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Clyde Taylor Ellis (December 21, 1908 – February 9, 1980) was an American politician and a U.S. Representative from Arkansas.

Clyde T. Ellis
Clyde T Ellis.jpg
Member of the U.S. House of Representatives
from Arkansas's 3rd district
In office
January 3, 1939 – January 3, 1943
Preceded byClaude A. Fuller
Succeeded byJ. William Fulbright
Member of the Arkansas Senate
In office
1935-1939
Member of the Arkansas House of Representatives
In office
1933-1935
Personal details
Born(1908-12-21)December 21, 1908
near Garfield, Arkansas
DiedFebruary 9, 1980(1980-02-09) (aged 71)
Washington, D.C.
Resting placeArlington National Cemetery
NationalityAmerican
Political partyDemocratic
Spouse(s)Izella Baker Ellis
ResidenceGarfield, Arkansas
Alma materUniversity of Arkansas at Fayetteville
American University
George Washington University
OccupationAttorney politician
Military service
AllegianceUnited States United States of America
Branch/serviceUnited States Navy
RankLieutenant
Battles/warsWorld War II

Contents

BiographyEdit

Born on a farm near Garfield, Arkansas, Ellis was the son of Cecil Oscar and Minerva Jane Taylor Ellis. He attended the public schools of Fayetteville, Arkansas. He also attended the University of Arkansas at Fayetteville from which he received a B.S.; the school of law at the same university; as well as George Washington University Law School and American University in Washington, D.C.. He married Izella Baker on December 20, 1931, and they had two daughters, Patricia Suzanne Ellis Marti and Mary Lynn Ellis Duty.[1]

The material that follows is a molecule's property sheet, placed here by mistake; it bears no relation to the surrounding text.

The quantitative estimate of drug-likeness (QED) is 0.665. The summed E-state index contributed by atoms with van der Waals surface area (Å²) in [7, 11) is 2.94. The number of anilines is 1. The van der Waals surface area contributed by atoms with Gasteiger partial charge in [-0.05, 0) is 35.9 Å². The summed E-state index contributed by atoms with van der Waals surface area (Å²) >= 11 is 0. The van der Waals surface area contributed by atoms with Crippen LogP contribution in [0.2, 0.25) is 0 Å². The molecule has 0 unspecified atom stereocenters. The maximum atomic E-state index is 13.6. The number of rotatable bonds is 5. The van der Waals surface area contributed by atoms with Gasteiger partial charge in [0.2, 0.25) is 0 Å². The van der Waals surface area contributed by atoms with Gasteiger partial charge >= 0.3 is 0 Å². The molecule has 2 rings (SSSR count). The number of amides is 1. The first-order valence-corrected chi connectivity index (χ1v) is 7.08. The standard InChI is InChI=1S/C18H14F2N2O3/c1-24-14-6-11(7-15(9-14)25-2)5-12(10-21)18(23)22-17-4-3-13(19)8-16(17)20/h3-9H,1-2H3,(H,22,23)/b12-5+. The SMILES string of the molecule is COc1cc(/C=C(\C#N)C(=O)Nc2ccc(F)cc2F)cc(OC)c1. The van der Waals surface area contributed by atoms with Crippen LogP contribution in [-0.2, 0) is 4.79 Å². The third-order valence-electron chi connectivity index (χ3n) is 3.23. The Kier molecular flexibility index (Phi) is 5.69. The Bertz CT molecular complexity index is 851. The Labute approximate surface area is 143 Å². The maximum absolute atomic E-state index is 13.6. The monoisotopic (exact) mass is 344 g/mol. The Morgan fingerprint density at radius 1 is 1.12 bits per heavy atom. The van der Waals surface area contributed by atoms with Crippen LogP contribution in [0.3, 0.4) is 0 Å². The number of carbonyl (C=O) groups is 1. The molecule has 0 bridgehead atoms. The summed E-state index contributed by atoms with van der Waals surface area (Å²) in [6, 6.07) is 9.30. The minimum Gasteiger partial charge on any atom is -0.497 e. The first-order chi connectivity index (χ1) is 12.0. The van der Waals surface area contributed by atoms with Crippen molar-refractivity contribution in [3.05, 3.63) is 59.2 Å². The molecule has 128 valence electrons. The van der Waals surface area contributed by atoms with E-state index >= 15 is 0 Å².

CareerEdit

Ellis was a teacher in the rural schools at Garfield, Arkansas in 1927 and 1928; then Superintendent of Schools at Garfield, Arkansas from 1929 to 1934. Admitted to the bar in 1933, he commenced practice at Bentonville, Arkansas. He served in the State House of Representatives from 1933 to 1935, and as member of the State Senate from 1935 to 1939. He was a delegate to the Democrat National Convention in 1940.[2]

Elected as a Democrat to the Seventy-sixth Congress, Ellis was reelected to the Seventy-seventh Congress, and served from January 3, 1939 to January 3, 1943.[3] He was not a candidate for reelection in 1942 but was an unsuccessful candidate for the Democratic nomination for United States Senator.

Ellis served as combat officer, Lieutenant, in the United States Navy from 1943 to 1945.[4] He was the first general manager (CEO) of the National Rural Electric Cooperative Association in Washington, D.C., from January 1943 until his retirement in September 1967. He was appointed as special consultant to the Secretary of Agriculture, January 1968 to January 1969, and served as special area development assistant to Senator John L. McClellan from February 1971 until 1977. He returned to the staff of the Secretary of Agriculture and was employed there until his retirement in August 1979. He resided in Chevy Chase, Maryland.

Ellis was known as "Mr. Rural Electrification" and wrote a book titled "A Giant Step," which was published in 1966. The work was dedicated "...to the people of the rural electrification program - past and present." It is semi-autobiographical and describes relevant contributions from many of the greatest proponents of rural electrification that Ellis came to work with in his career. [5]

DeathEdit

Ellis died from a stroke in Washington, D.C., on February 9, 1980 (age 71 years, 50 days). He is interred at Arlington National Cemetery, Arlington, Virginia.[6] He was the father of two children and the grandfather of Diana West, a noted author and lecturer on breastfeeding issues.

ReferencesEdit

  1. ^ "Clyde T. Ellis". The Central Arkansas Library System. Retrieved 26 June 2013.
  2. ^ "Clyde T. Ellis". Biographical Directory of the United States Congress. Retrieved 26 June 2013.
  3. ^ "Clyde T. Ellis". Biographical Govtrack US Congress. Retrieved 26 June 2013.
  4. ^ "Clyde T. Ellis". Arlington Cemetery. Retrieved 26 June 2013.
  5. ^ {Ellis, Clyde T. A Giant Step. New York: Random House, 1966}
  6. ^ "Clyde T. Ellis". The Political Graveyard. Retrieved 26 June 2013.

External linksEdit